Sunday July 13, 2008 | Greg Boyd
Now there were some present at that time who told Jesus about the Galileans whose blood Pilate had mixed with their sacrifices. Jesus answered, “Do you think that these Galileans were worse sinners than all the other Galileans because they suffered this way? I tell you, no! But unless you repent, you too will all perish. Or those eighteen who died when the tower in Siloam fell on them—do you think they were more guilty than all the others living in Jerusalem? I tell you, no! But unless you repent, you too will all perish."
Tragedies happen. This world is far from God’s ideal, and we must be ready to respond in God’s way when we find ourselves in difficult situations. Jesus shows us some clear ways to think and act so that we don’t fall into traps of judgment or guilt when life doesn’t work out the way we want. We also must remember that even though God doesn’t cause painful situations, he can always bring good out of them.
When this focus passage is set alongside Luke 13:11-16 and John 9:1-3, we see Jesus’ clear teaching on the nature and source of tragedies that we face in this life. The basic message is that tragedies happen and normally people get caught up in their judgments because they assume that tragedies are a result of God’s punishment. Jesus refutes this kind of thinking as he diagnosed sickness and harmful events as consequence of our demonic bondage. He never questioned how and why she was afflicted this way. He is only concerned about bringing healing and redemption to the situation. This leads us to three practical responses to tragic situations that we face in our own lives and in the lives of those we know.
I. In the face of tragedies, collapse all judgments.
We live in an unfathomably complex war zone where we know next to nothing about the exact reasons why specific tragedies occur. We know that if we weren’t a race of rebellious sinners and if the world wasn’t oppressed by Satan, there’d be no tragedies. Ultimately all infirmities and natural disasters result of our letting Satan into this world. Now he corrupts everything. Beyond that we don’t know why specific tragedies impact specific people. Bad stuff just happens and therefore no one is in any position to judge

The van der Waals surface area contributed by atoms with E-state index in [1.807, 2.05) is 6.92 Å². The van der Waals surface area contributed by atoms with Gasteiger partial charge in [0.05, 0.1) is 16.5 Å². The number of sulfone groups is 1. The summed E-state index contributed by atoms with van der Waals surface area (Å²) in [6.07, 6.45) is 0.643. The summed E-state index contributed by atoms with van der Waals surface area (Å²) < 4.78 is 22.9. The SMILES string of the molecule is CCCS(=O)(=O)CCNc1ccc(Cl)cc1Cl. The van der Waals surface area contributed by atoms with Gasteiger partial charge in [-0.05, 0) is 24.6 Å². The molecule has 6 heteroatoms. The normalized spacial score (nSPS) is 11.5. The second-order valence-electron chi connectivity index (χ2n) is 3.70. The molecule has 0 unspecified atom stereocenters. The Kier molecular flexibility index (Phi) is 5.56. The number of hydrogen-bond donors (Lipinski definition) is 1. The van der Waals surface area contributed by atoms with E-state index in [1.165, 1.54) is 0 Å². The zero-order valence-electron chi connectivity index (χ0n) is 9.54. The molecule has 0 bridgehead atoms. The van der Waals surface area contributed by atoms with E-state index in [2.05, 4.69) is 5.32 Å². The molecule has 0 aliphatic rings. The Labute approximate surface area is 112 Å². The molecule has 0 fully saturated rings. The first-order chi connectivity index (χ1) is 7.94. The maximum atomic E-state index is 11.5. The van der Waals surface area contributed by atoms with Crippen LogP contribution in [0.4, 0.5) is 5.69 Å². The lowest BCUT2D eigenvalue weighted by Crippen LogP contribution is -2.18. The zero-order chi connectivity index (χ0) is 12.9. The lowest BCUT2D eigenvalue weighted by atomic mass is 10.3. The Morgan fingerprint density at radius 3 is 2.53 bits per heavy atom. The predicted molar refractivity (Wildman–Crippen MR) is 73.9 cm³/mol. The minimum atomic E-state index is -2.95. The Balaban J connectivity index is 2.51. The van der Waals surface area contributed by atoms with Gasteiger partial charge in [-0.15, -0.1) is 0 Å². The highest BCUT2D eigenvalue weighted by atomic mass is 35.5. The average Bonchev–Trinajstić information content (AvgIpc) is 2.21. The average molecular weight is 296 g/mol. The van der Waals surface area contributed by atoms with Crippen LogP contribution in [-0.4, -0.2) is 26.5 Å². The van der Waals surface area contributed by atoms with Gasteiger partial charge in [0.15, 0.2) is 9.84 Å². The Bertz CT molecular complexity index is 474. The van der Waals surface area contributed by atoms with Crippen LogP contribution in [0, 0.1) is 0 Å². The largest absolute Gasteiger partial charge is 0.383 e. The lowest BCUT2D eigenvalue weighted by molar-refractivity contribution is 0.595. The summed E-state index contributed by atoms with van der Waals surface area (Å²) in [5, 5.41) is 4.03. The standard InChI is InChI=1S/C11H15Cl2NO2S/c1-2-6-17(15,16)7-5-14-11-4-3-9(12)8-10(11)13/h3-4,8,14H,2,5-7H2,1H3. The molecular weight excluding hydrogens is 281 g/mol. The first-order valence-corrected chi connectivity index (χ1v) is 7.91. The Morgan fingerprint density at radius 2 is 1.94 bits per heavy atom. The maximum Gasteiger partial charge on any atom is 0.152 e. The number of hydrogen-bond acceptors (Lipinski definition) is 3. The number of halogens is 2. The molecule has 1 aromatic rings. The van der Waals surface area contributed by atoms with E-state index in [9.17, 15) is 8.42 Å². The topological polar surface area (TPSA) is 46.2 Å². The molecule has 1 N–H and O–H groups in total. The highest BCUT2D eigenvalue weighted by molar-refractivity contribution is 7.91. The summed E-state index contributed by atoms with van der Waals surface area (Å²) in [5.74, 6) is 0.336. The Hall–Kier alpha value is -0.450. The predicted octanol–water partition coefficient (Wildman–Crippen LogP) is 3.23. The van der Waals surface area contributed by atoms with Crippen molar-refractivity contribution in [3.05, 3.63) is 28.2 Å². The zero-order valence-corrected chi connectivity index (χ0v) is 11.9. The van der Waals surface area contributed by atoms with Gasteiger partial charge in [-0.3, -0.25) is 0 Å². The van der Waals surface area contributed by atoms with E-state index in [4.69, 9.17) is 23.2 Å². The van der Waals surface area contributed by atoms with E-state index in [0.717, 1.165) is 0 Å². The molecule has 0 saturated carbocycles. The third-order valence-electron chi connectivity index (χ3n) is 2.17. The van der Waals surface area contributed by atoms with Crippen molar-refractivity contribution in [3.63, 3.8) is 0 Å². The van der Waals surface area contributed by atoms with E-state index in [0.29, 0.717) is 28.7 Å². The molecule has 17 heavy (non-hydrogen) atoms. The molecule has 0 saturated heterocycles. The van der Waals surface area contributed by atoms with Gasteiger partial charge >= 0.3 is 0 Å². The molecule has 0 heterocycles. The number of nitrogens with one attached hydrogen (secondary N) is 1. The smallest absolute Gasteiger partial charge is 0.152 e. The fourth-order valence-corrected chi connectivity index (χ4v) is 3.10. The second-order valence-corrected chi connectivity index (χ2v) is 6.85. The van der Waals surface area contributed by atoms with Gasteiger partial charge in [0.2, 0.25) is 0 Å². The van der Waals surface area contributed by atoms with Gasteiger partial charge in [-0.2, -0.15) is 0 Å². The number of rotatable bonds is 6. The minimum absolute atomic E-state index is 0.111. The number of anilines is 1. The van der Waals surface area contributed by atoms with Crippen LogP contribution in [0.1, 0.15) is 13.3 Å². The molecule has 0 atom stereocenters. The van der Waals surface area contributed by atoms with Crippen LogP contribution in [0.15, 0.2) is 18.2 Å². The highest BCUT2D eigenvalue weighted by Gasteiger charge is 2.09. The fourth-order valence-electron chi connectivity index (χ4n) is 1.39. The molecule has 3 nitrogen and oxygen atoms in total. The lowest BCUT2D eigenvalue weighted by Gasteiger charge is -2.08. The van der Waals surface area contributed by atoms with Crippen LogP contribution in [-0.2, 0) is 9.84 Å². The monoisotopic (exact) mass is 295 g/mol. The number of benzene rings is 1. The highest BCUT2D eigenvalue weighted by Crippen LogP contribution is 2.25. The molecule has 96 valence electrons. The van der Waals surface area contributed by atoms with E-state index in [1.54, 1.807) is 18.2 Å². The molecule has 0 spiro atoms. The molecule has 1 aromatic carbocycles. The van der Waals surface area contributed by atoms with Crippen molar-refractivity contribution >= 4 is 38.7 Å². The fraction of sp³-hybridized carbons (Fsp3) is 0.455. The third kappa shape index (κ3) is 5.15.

anyone else. We must respond to tragedies, whether personal, weather related, medical or any thing else without a sense of judgment because we don’t know the reason for the tragedy.
II. In the face of tragedies, just respond.
Figuring out how or why particular people face tragedies is neither possible nor necessary. We just need to learn to respond. Let these tragedies remind you of how iffy life is. Let it thus remind you of your own need to get right with God NOW. Instead of judging, Jesus often responded with prayer to bring healing and deliverance to tragic situations. This also applies to tragedies or infirmities that we have brought on ourselves. We do not need to get caught in the internal loop of judging ourselves. We need simply to respond, to ask forgiveness, to learn to act or think differently, and to move on.
III. God’s Response is Always Healing
All infirmities, whether physical, mental and spiritual, are ultimately the result of this world being demonically oppressed. All broken relationships, whether in families, social networks, racial division, or between nations, are ultimate the result of demonic oppression. God’s desire is to heal and restore us, individually and relationally. This is what Jesus came for: to liberate us from this oppression and restore us to the wholeness God desires. This is the Kingdom, where God reigns and people, family and society are whole.
1.How have you judged others because you assumed a tragedy was the result of something they did?
2. How does this war zone perspective change your view of tragic situations?
3. How did Jesus respond in the three stories highlighted in the sermon?
4. How does self-judgment actually act hinder the healing God wants to bring into your life?
5. Are there situations in your life or in the lives close to you that need God’s healing?